RHR/Truah sign on letter opposing the Prawer/Begin Bill, and other ways to be involved
On the eve of the High Holy Days, you can declare your renewed commitment to human rights and an Israel living up to our highest Jewish values by clicking and contributing to our High Holy Days campaign. On line donations can be made through “Israel Gives” in many currencies. Donations by U.S. and British citizens are tax deductible. For additional information about how to donate to RHR, please click here. U.S. and Canadian supporters should note that, after the January fiscal split with RHR-North America (Renamed “T’ruah”) T’ruah does not accept donations for RHR.
Many of you have been writing to express concern about Alon Tal’s attack on RHR in “Haaretz” on Monday and/or to ask how we respond to his points. Rather than hurry to respond publicly, I have been corresponding with Alon in the hopes that he might himself publish a correction of some of the factual inaccuracies in his article. Very much respecting Alon, we have also suggested setting up a new media forum allowing us and others to dialogue on issues that are a matter of opinion. In the meantime, we have responded to the concerns by creating the following link does give some of our factual corrections. It is wonderful that some of you are planning on speaking about the Bedouin issue during the High Holy Days. Please do not hesitate to contact me if you would like additional help with factual information, Jewish sources, etc. To see all of our on-line materials on the Begin/Prawer Bill, please click here. I particularly recommend the slightly abbreviated version of the Recognition Forums:
Please Find Included:
1. Link to RHR High Holy Days Fundraising Campaign
2. D’Var Torah for Parashat Ha’azinu/ Shabbat Shuva by Rabbi Yehoyada Amir
3. Link to factual corrections to Alon Tal’s attack on RHR in HaArtetz, links to additional materials on the Negev Bedouin that may be helpful for sermons and teaching opportunities
4. Social Justice U’Netanah Tokef by Rabbi Kobi Weiss
5. A rabbis’ prayer by Rabbi Nava Hefetz and Debbie Shuah-Haim
In Lieu of Organians | Rosh HaShana Thoughts 5774 | Rabbi Arik Ascherman
I, like many of us, find myself in a deep dilemma about Syria. It is almost impossible for me to mouth or write words advocating the use of military force for anything other than direct self defense. However, I was also taught from an early age “Do not stand idly by while your neighbor bleeds. (Leviticus 19:16) We are our brother’s keeper (And our sister’s). It is even more impossible to advocate standing by and letting slaughter continue, in any direction. We as Israeli human rights organizations are in an even more difficult dilemma, knowing as Israelis that anything we say or do can be twisted and misrepresented as the designs of the Zionist enemy.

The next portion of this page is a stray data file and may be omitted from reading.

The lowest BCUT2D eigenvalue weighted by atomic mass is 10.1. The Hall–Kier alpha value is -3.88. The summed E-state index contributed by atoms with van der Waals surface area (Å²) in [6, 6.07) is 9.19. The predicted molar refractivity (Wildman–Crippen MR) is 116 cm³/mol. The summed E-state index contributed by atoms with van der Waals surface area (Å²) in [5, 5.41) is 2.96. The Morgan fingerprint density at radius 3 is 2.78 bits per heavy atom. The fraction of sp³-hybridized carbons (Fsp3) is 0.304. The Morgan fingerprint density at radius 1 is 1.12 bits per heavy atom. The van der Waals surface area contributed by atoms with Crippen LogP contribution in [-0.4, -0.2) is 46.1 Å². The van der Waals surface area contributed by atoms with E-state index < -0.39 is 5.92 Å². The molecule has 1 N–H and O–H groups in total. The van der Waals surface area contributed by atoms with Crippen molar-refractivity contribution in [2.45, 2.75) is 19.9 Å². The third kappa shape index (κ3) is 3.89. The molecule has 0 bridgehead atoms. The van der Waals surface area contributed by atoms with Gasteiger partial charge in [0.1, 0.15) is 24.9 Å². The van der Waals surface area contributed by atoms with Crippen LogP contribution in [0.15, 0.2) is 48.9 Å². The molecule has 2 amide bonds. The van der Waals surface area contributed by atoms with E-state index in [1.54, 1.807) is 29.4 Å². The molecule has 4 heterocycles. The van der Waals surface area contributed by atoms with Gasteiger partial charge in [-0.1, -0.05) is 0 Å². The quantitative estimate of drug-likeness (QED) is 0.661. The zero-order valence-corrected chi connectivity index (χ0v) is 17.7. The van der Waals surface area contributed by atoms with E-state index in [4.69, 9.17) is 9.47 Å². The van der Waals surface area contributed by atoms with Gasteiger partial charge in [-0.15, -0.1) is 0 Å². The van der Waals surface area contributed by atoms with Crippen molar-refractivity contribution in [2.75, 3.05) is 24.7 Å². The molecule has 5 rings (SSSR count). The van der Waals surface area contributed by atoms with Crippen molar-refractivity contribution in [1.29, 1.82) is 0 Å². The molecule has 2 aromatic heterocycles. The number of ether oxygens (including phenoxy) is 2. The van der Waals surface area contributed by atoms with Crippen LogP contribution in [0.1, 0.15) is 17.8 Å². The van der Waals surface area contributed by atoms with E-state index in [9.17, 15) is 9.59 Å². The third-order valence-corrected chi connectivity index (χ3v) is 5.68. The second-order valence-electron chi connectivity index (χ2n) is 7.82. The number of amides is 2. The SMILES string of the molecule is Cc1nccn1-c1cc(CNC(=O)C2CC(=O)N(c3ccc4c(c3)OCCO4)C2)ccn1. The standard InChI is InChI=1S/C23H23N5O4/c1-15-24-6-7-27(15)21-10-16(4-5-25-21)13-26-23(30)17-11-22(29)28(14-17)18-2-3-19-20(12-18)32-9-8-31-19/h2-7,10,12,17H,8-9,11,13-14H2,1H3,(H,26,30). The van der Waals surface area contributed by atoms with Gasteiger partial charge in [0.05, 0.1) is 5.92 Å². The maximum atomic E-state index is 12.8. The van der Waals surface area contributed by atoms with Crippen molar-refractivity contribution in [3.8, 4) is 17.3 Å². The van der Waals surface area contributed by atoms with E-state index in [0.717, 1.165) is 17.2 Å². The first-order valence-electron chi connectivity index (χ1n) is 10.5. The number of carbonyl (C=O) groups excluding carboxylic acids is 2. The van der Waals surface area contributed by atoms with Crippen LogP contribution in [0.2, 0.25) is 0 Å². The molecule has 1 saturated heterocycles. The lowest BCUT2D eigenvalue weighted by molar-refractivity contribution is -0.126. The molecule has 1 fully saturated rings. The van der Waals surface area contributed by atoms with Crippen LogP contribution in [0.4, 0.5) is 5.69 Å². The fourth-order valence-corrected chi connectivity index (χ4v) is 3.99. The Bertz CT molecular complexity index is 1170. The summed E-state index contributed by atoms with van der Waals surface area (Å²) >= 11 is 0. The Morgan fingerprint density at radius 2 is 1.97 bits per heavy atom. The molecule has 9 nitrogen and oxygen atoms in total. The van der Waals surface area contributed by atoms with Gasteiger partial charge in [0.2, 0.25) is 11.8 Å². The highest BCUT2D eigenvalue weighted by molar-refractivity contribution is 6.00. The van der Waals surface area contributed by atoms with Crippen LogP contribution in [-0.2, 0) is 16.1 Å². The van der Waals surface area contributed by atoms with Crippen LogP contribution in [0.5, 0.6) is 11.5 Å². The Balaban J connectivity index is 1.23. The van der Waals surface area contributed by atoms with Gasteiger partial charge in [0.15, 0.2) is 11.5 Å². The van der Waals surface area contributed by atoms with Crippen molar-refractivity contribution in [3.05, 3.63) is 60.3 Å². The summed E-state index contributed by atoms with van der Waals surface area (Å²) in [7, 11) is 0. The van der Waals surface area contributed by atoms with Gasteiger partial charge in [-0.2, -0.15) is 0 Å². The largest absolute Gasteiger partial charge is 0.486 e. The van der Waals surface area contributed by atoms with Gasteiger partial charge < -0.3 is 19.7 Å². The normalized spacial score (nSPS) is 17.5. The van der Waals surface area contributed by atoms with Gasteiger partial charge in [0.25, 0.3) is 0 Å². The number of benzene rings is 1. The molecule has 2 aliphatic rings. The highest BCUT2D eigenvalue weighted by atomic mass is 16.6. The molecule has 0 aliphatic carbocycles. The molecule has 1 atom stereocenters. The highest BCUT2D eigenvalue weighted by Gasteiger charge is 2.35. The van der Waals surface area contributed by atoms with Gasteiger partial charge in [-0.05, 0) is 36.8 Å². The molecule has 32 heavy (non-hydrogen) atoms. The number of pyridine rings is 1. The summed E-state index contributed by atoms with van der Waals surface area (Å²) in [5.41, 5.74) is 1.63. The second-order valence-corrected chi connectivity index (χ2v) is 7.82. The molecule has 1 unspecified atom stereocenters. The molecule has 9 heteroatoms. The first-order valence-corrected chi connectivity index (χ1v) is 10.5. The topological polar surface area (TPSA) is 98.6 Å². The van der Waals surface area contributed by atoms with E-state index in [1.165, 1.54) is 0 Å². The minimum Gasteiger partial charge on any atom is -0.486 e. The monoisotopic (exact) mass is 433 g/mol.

So, I have been fantasizing about Star Trek. (You probably imagine that all of our RHR board and staff meetings are focused exclusively on human rights, Torah and international law, but we actually have a number of trekkies…) “An Errand of Mercy,” first aired on March 23rd, 1967. (Transcript, clip. I am told that I can’t view the entire episode in my region, but you can try)
Watch: Star Trek: TOS Errand of Mercy
The Federation and the Klingon Empire prepare for war. The Organians, a form of life “As far above us on the evolutionary scale as we are above the amoeba,” do not permit them to do so. Responding to protestations that people have a right to determine their own affairs, the Organians ask, “To wage war, Captain? To kill millions of innocent people? To destroy life on a planetary scale? Is that what you’re defending?”
We don’t have Organians. U.N. peacekeeping forces are supposed to keep warring parties apart, but don’t always seem to manage to do that when one or both parties are determined to fight. Educated in the school of hard knocks, it is hard to imagine any country or coalition of countries today that would willingly put themselves between the forces of the Assad regime and Islamic fundamentalists for the sake of Syrian civilians.
I, and many of you, believe in a Being that is even more beyond us than the Organians were beyond humans and Klingons. However, God, for reasons I am not sure I understand, has given us free will. There may be additional potential disasters that did not happen because of God’s intervention, but both the Torah and human history teach us that God does not physically prevent us from killing millions, or any of the other terrible things we do to each other and to the earth.
As woefully inadequate as it may seem at times, and as incredibly powerful as it proves itself to be at other times, what we have in lieu of Divine Intervention is our own faith that God is even more pained than the Organians when we harm each other and thereby deface God’s Presence in the world. On God’s pain, see Rabbi Meir’s midrash in the Mishna Sanhedrin 6:5. Mekilta d’Rabi Yishmael HaKhodesh 8 teaches that bloodshed actually diminishes God’s presence in this world. Of course, by definition, if our belief is a matter of faith, others may with equal passion hold beliefs contradictory to ours. However, what brings us together in the extended family of Rabbis For Human Rights, our partners and our supporters is our faith is in a God Who passionately commands us to join together in an aguda ekhat l’asot ratzonkha b’levav shalem, to wholeheartedly aid in the creation of a more just world honoring God’s Image in every human being.
The question remains, what makes the difference between faith that seems impotent and faith that moves mountains? We all know of examples of both.